Kentucky Bluegrass

Kentucky bluegrass (Poa pratensis L.) is a short-to-medium height, cool-season, long-lived, highly palatable, perennial grass that has smooth, soft, green to dark green leaves with boat-shaped tips.
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It spreads via rhizomes to form a dense sod and grows best during cool, moist weather on well-drained, fertile soils with a pH between 6 and 7 (Table 1). Although Kentucky bluegrass is found throughout the United States, it is most important agriculturally in the north central and northeastern regions and is best adapted to areas where the average daily temperature during July does not exceed 75°F. Warm summer temperatures are the most limiting environmental factor to Kentucky bluegrass production.

Table 1. Characteristics of perennial cool-season grasses in the Northeast.
GrassSeedling vigorTolerance to soil limitationsWinter survival rateTolerance frequencyRelative maturityb
DryWetLow pHa
apH of 6.0
bMaturity characteristic refers to relative time of seed head appearance in the spring, which will depend not only on species but also on variety.
cL = low, M = moderate, H = high
Kentucky bluegrassMcLMMHHEarly
Perennial ryegrassHLMMLHEarly-medium
Reed canarygrassLHHHHHMedium-late
Smooth bromegrassHHMMHLMedium-late
Tall fescueHMMHMHMedium-late

Kentucky bluegrass is found in most pastures in the northeastern United States because it tolerates close and frequent grazing better than other cool-season forage grasses. This ability makes Kentucky bluegrass an ideal species for permanent pastures that are continuously grazed. In addition, the dense sod formed by Kentucky bluegrass rhizomes make it ideal for erosion control, particularly in grass waterways.

Adapted Varieties

Most varieties of Kentucky bluegrass have been developed for use in lawns. Therefore, it is widely considered to be the most important lawn grass in the United States. Only three forage-type Kentucky bluegrass varieties, 'Park', 'Troy', and 'Ginger', have been released in the past 45 years. Turf-type varieties of Kentucky bluegrass need dethatching to remain productive and, in general, also require greater amounts of nitrogen fertilization and more extensive irrigation systems than forage-type varieties.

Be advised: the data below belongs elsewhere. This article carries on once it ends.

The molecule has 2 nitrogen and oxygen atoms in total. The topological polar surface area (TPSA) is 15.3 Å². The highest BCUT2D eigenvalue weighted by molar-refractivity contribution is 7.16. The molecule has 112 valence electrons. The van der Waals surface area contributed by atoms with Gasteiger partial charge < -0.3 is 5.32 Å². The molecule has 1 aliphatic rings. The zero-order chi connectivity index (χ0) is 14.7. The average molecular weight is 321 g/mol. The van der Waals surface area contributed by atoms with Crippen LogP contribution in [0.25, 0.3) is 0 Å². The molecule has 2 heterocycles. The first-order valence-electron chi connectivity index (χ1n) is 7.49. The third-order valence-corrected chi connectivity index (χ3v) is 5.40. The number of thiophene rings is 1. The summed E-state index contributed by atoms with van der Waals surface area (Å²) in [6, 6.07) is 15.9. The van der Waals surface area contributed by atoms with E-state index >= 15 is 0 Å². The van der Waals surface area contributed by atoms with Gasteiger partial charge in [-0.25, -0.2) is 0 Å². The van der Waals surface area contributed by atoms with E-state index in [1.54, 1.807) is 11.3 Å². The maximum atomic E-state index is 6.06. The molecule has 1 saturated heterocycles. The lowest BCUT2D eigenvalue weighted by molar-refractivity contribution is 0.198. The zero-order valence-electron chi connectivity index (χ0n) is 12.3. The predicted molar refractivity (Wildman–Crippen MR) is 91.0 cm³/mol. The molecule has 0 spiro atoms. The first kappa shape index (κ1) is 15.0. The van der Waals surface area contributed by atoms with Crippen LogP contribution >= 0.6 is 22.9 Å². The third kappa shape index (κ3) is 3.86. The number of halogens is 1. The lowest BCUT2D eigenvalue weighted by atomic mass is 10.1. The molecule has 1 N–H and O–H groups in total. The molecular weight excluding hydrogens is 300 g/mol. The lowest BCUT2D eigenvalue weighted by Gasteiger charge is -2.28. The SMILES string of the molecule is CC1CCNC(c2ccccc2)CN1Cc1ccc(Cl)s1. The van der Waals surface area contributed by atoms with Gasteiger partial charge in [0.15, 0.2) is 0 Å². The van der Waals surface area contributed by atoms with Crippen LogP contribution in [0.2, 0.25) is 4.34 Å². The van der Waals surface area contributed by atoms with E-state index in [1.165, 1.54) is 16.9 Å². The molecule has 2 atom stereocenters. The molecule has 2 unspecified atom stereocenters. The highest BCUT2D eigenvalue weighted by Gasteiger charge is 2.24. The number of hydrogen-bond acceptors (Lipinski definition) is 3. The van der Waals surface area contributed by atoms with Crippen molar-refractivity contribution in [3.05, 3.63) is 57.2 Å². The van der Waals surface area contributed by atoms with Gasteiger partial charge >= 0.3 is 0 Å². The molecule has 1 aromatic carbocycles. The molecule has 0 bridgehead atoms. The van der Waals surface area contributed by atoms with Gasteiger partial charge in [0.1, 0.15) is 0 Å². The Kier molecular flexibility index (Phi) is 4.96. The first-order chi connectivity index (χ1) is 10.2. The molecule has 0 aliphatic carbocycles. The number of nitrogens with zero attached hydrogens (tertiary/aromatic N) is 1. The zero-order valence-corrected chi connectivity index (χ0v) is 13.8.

Very few fields in the Northeast are sown with Kentucky bluegrass seed. However, Kentucky bluegrass generally appears in these fields, coming from seed or rhizomes in the soil, particularly if the field was previously a pasture. Kentucky bluegrass should be planted at 10 to 14 pounds per acre in late summer or early fall when temperatures begin to moderate and rains are more frequent. Higher seeding rates ensure quicker ground cover. Kentucky bluegrass is slightly slower to establish than many other cool-season grasses. The slow establishment is primarily a result of slow (approximately 14 days) germination. However, once established it spreads quickly via its extensive rhizome production. Kentucky bluegrass's nitrogen requirements and low summer production make it ideal for seeding with a legume such as white clover at 4 pounds per acre, red clover at 6 pounds per acre, or birdsfoot trefoil at 8 pounds per acre. Pastures composed of Kentucky bluegrass mixed with legumes also have higher nutritional values than pure grass pastures (Table 2). Tall-growing grasses such as orchardgrass, timothy, smooth bromegrass, or tall fescue also may be included in a pasture seeding mixture with Kentucky bluegrass where hay or silage harvests will be made each year before grazing begins. The tall-growing grasses typically thin over time and require reseeding, while the Kentucky bluegrass will persist indefinitely.